By Doug Palmer
WASHINGTON (Reuters) - Senator Rob Portman on Wednesday urged President Barack Obama to quickly send three long-delayed free-trade pacts to Congress for approval, rather than wait until after the August congressional recess.
Portman, a former U.S. trade representative under President George W. Bush, also said 12 Republican senators have agreed to support an extension of Trade Adjustment Assistance, a worker retraining program that Obama has insisted be approved along with the pacts.
That, combined with the 53 votes in the Democratic caucus, would be enough to ensure that Republican opponents of Trade Adjustment Assistance in the Senate can not block it, he said.
"Mr. President, please tear down these walls. Send these agreements forward," Portman said, echoing late President Ronald Reagan's call for the Soviet Leader Mikhail Gorbachev to tear down the Berlin Wall.
"If we don't (pass the agreements with South Korea, Colombia and Panama) now, my fear is that over the August break there will be additional pressure from those who oppose the agreements," said Portman, an Ohio Republican.
The administration has hoped to win approval of the three trade deals before the August recess but with each passing day that looks increasingly doubtful, due in large part to intense negotiations on a deal to raise the U.S. debt ceiling by August 2 that is occupying both the White House and Congress.
While Portman may have enough votes to overcome an initial procedural effort to kill Trade Adjustment Assistance, Democratic sources said a Senate leadership deal is needed to give the White House confidence the program will survive a prolonged Senate debate.
Trade Adjustment Assistance, known as TAA, is a nearly 50-year-old retraining and income assistance program to help workers who have lost their jobs due to foreign competition.
Republicans have objected to a White House plan to include an extension of the TAA program in the implementing legislation for the South Korea trade deal and have demanded a separate vote on the legislation. But Democrats fear the program will be killed if not shielded by the South Korea pact.
Democrats view TAA as a vital part of the U.S. social safety net. Many Republicans question the program's cost and effectiveness. The White House has negotiated a bipartisan deal to reform TAA but it has not reached a deal with Republicans on how Congress will consider the package.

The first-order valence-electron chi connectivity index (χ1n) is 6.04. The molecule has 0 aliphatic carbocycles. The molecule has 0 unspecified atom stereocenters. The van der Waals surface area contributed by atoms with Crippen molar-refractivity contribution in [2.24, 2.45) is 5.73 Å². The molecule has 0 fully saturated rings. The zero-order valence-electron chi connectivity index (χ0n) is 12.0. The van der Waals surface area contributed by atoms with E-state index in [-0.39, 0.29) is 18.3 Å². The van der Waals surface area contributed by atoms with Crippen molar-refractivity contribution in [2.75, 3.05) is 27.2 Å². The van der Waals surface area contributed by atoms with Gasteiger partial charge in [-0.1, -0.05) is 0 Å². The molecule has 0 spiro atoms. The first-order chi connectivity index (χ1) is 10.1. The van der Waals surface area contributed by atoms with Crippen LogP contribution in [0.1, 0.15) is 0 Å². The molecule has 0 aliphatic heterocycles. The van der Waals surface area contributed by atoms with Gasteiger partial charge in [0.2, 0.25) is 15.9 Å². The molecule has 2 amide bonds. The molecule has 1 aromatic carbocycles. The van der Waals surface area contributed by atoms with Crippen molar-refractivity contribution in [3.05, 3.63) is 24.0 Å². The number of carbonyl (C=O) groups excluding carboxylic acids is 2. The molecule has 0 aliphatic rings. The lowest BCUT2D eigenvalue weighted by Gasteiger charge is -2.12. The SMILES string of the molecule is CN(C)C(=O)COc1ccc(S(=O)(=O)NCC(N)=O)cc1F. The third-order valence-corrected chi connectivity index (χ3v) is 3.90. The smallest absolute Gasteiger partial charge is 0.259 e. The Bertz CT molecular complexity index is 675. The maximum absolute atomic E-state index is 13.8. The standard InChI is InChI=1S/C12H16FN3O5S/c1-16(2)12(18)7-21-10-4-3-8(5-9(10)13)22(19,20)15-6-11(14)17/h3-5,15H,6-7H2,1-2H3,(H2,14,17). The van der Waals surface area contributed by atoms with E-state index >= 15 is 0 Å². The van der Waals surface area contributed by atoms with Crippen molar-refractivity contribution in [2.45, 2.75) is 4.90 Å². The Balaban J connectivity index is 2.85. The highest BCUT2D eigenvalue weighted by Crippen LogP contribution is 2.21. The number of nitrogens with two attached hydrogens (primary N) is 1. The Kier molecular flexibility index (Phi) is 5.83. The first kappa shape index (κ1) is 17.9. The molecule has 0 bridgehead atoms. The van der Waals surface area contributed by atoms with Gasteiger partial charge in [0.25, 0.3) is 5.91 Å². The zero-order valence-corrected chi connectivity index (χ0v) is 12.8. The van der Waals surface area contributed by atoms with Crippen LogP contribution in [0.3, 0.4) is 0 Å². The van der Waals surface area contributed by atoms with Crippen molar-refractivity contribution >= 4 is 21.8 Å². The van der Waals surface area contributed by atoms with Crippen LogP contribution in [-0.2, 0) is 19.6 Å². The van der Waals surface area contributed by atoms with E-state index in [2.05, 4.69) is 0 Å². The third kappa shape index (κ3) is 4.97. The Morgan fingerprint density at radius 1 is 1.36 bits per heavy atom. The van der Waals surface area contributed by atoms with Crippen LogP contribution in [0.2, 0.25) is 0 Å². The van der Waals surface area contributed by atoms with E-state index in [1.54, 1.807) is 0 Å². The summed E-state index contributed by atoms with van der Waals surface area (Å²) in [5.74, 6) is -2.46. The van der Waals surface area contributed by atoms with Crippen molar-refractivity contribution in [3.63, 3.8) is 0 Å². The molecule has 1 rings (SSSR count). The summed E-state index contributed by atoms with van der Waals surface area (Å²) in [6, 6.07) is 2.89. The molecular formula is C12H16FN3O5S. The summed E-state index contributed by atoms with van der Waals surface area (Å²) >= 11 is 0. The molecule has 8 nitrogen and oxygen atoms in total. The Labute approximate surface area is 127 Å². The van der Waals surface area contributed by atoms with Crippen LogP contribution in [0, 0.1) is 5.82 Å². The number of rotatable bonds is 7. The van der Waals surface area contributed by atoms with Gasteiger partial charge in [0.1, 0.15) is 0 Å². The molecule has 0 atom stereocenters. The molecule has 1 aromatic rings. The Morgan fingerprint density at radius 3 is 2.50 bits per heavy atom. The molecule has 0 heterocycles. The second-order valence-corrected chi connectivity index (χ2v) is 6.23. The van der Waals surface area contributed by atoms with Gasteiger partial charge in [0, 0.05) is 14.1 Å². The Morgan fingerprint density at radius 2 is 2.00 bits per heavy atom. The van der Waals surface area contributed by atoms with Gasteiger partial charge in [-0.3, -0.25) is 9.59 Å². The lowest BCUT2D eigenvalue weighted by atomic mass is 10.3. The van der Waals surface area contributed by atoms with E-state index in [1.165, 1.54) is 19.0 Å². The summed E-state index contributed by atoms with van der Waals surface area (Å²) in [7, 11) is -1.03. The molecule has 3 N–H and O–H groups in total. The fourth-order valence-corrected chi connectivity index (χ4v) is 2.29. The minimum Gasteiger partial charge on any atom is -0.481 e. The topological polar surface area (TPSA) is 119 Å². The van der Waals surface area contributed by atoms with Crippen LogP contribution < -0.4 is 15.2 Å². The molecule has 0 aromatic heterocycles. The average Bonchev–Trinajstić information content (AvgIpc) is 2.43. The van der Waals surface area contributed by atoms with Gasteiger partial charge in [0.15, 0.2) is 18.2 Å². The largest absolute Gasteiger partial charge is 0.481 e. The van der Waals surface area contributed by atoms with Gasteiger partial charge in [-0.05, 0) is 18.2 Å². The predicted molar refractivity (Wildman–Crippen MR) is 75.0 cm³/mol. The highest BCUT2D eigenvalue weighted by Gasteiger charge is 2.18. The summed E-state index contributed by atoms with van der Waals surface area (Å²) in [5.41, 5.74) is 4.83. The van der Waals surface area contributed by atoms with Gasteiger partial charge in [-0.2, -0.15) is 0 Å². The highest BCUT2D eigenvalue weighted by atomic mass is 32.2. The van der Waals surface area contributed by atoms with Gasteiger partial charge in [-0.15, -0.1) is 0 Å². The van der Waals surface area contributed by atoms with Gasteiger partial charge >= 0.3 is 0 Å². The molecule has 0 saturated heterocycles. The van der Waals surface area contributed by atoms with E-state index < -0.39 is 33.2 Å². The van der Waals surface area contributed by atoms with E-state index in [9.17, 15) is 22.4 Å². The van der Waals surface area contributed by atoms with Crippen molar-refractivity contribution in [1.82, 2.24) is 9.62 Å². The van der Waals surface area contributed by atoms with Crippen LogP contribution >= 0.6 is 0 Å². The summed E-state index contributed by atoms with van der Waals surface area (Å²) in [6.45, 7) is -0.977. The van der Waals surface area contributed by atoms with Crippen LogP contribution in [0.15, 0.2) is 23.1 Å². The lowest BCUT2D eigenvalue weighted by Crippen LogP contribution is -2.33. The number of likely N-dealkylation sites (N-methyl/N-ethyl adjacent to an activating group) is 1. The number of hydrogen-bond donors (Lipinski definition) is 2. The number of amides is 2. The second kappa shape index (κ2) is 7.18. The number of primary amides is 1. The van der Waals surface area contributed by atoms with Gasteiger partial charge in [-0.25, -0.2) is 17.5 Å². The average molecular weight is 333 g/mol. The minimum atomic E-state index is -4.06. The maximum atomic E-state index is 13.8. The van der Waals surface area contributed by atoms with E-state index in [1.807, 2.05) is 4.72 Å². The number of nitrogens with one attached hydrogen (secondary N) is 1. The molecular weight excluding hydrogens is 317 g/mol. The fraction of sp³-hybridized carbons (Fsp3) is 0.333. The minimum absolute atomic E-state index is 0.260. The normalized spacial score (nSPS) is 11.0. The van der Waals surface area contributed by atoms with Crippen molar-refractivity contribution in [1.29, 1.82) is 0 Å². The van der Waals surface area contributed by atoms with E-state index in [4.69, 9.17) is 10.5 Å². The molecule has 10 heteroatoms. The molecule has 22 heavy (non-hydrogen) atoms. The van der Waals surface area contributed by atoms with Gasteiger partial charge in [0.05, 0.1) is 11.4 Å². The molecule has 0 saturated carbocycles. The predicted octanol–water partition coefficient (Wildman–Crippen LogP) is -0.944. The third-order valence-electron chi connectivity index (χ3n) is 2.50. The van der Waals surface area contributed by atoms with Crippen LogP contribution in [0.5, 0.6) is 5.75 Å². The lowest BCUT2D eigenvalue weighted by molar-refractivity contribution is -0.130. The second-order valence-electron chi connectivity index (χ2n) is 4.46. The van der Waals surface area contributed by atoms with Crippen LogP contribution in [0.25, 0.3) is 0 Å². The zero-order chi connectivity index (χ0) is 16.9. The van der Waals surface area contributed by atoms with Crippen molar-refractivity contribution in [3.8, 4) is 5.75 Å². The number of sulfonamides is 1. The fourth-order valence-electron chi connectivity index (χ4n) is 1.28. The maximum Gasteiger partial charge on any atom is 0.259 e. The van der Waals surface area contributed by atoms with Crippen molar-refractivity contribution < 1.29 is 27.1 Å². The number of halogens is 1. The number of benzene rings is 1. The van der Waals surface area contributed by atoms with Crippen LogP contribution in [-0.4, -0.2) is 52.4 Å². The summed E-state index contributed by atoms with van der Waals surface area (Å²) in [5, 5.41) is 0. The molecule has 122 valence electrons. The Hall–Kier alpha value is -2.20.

Early on Wednesday, U.S. Trade Representative Ron Kirk said he hoped a deal would be struck soon with Senate leaders on a path to consider both TAA and the pacts.
"I am still confident we are going to get these agreements passed and we're going to get them passed sooner rather than later," Kirk said.
But a business lobbyist, speaking on condition that he not be identified, said his organization was told on Tuesday that the administration would not submit the agreements until September. Kirk's office has not confirmed that.
A Senate Democratic aide, also speaking on condition he not be identified, said the only way the pacts could be passed quickly was if Republicans agreed to let TAA remain in the legislation to implement the Korea pact.
Given the tight floor schedule, the demand for a separate vote on TAA makes it impractical the pacts could be passed before September, he said.
Still, Republican Representative Kevin Brady, who chairs a key trade subcommittee in the House of Representatives, urged the administration and Senate leaders to reach an agreement allowing the pacts to be approved in coming weeks.
"If the White House is considering not sending them, I hope they'll reconsider," Brady said.
The United States risks losing sales to competitors in Europe and Canada, which have negotiated their own agreements with the countries, Brady said.
The South Korean parliament also needs to pass the U.S.-Korea agreement for it to go into force. South Korea's ruling Grand National Party chief repeated a pledge to see the deal ratified in August.
South Korea's opposition Democratic Party has issued 10 points it wants revised, including a delay in the opening of the beef market, before it can agree on ratifying the deal.
(Additional reporting by Jack Kim in Seoul; Editing by Eric Beech and Bill Trott)